Rail enthusiasts gathered to see a historic locomotive mark a milestone as it raced up the East Coast Main Line at the fastest speed travelled by a steam train in almost half a century.
Bittern, an A4-class engine which was built in 1937 and is almost identical to the world's fastest steam loco, Mallard, began a journey to York from London's King's Cross during which it was expected to hit 90mph.
The run commemorates Mallard setting a record speed of 126mph near Grantham on July 3 1938 - a feat that remains unbeaten 75 years later.
Bittern, which was carrying 250 passengers, was granted special permission by authorities to exceed the 75mph limit for steam trains.
Richard Corser, general manager at organiser Locomotive Services Ltd, said: "Today is the culmination of a lot of months of preparation to make this happen, to go at a high speed and to give the passengers a bit of a flavour of what high- speed steam was like.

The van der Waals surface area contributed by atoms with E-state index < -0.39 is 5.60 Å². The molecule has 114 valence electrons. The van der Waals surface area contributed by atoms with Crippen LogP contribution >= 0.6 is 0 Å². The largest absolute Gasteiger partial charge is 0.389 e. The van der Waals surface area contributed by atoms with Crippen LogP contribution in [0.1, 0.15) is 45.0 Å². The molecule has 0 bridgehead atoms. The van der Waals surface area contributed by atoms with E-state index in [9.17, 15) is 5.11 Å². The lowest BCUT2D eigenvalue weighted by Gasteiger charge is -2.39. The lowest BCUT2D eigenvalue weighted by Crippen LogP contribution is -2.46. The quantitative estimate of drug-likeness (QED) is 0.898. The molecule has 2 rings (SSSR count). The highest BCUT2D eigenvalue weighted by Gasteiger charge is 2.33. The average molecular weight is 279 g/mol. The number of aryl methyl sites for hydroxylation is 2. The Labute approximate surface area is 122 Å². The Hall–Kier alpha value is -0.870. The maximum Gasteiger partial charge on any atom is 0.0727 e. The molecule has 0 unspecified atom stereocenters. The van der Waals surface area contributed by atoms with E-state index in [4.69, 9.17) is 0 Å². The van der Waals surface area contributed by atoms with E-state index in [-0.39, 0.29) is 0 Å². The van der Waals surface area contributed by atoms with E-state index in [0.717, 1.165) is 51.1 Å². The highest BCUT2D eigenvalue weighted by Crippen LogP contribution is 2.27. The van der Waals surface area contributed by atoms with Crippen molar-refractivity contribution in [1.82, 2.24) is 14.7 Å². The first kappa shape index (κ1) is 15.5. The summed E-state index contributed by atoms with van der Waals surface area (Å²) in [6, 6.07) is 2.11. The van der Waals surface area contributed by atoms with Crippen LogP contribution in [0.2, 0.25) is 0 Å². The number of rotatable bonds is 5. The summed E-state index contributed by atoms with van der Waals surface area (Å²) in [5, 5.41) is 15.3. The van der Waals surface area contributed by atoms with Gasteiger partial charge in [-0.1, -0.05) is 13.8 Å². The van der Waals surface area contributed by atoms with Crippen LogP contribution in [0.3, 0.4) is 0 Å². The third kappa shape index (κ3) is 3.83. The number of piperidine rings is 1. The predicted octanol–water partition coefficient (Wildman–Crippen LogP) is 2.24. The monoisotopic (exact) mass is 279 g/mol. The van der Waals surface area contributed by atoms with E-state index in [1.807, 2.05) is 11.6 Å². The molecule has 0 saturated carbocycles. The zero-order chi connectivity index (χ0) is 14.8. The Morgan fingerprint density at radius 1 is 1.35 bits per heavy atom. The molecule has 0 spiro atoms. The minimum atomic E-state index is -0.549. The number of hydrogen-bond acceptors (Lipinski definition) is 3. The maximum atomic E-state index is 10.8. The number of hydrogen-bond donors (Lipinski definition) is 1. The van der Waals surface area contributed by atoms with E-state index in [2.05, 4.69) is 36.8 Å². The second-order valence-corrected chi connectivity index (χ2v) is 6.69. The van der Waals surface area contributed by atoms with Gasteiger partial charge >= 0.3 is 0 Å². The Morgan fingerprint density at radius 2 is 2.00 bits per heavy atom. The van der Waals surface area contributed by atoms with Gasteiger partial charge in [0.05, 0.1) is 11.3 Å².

"This country's very famous for its engineering skills and steam was its cradle. We are very proud of steam heritage and railways in this country and this was shown again today by the support we have received."
Organisers said they expected the journey to be the fastest a coal-burning locomotive has travelled since steam was phased out in the late 1960s. Two other long-distance services are planned for Bittern in July, including Bristol to Newcastle-upon-Tyne and another London-to-York run.
Bittern and Mallard are two of 35 A4s designed by renowned engineer Sir Nigel Gresley and built for LNER in Doncaster in the 1930s. Only six survive, and they are being reunited at the National Railway Museum in York to celebrate the 75th anniversary of Mallard's record.
The event from July 3, called the Great Gathering, has been billed as a "once-in-a-lifetime sight".
"What we're planning is a major celebration - people will be coming from four corners of the Earth," said Anthony Coulls, the museum's senior curator of rail vehicle collections. "The gathering of the six locomotives is the jewel in the crown, really."